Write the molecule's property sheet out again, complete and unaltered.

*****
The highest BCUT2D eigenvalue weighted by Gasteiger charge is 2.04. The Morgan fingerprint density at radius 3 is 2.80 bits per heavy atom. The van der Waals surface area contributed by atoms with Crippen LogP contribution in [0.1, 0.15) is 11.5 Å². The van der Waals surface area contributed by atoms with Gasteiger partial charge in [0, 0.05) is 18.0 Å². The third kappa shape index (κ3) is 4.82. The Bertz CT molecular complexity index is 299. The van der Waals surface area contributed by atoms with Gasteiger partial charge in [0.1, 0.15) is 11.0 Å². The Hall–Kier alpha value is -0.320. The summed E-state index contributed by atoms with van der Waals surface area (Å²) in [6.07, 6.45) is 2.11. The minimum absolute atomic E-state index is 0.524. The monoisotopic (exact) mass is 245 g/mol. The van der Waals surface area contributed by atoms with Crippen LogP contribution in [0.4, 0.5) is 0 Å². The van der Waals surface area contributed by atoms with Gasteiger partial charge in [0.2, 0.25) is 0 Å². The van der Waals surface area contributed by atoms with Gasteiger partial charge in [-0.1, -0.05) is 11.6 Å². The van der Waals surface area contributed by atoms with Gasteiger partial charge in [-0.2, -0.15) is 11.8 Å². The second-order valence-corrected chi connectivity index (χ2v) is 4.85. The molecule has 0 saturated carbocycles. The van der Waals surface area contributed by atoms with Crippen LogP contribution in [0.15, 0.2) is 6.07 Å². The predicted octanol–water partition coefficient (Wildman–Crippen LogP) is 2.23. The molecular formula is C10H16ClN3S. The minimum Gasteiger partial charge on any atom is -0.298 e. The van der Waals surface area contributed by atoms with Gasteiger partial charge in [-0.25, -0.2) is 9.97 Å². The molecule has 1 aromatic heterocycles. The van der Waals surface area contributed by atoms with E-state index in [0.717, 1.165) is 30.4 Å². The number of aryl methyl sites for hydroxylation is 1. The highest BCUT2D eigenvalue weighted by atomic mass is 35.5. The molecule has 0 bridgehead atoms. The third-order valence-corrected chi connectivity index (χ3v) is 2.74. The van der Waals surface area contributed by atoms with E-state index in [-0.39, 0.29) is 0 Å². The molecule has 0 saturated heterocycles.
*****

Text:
The highest BCUT2D eigenvalue weighted by Gasteiger charge is 2.04. The Morgan fingerprint density at radius 3 is 2.80 bits per heavy atom. The van der Waals surface area contributed by atoms with Crippen LogP contribution in [0.1, 0.15) is 11.5 Å². The van der Waals surface area contributed by atoms with Gasteiger partial charge in [0, 0.05) is 18.0 Å². The third kappa shape index (κ3) is 4.82. The Bertz CT molecular complexity index is 299. The van der Waals surface area contributed by atoms with Gasteiger partial charge in [0.1, 0.15) is 11.0 Å². The Hall–Kier alpha value is -0.320. The summed E-state index contributed by atoms with van der Waals surface area (Å²) in [6.07, 6.45) is 2.11. The minimum absolute atomic E-state index is 0.524. The monoisotopic (exact) mass is 245 g/mol. The van der Waals surface area contributed by atoms with Crippen LogP contribution in [0.4, 0.5) is 0 Å². The van der Waals surface area contributed by atoms with Gasteiger partial charge in [0.2, 0.25) is 0 Å². The van der Waals surface area contributed by atoms with Gasteiger partial charge in [-0.1, -0.05) is 11.6 Å². The van der Waals surface area contributed by atoms with Gasteiger partial charge in [-0.2, -0.15) is 11.8 Å². The second-order valence-corrected chi connectivity index (χ2v) is 4.85. The molecule has 0 saturated carbocycles. The van der Waals surface area contributed by atoms with Crippen LogP contribution in [0.15, 0.2) is 6.07 Å². The predicted octanol–water partition coefficient (Wildman–Crippen LogP) is 2.23. The molecular formula is C10H16ClN3S. The minimum Gasteiger partial charge on any atom is -0.298 e. The van der Waals surface area contributed by atoms with Gasteiger partial charge in [-0.25, -0.2) is 9.97 Å². The molecule has 1 aromatic heterocycles. The van der Waals surface area contributed by atoms with E-state index in [0.717, 1.165) is 30.4 Å². The number of aryl methyl sites for hydroxylation is 1. The highest BCUT2D eigenvalue weighted by atomic mass is 35.5. The molecule has 0 bridgehead atoms. The third-order valence-corrected chi connectivity index (χ3v) is 2.74. The van der Waals surface area contributed by atoms with E-state index in [-0.39, 0.29) is 0 Å². The molecule has 0 saturated heterocycles.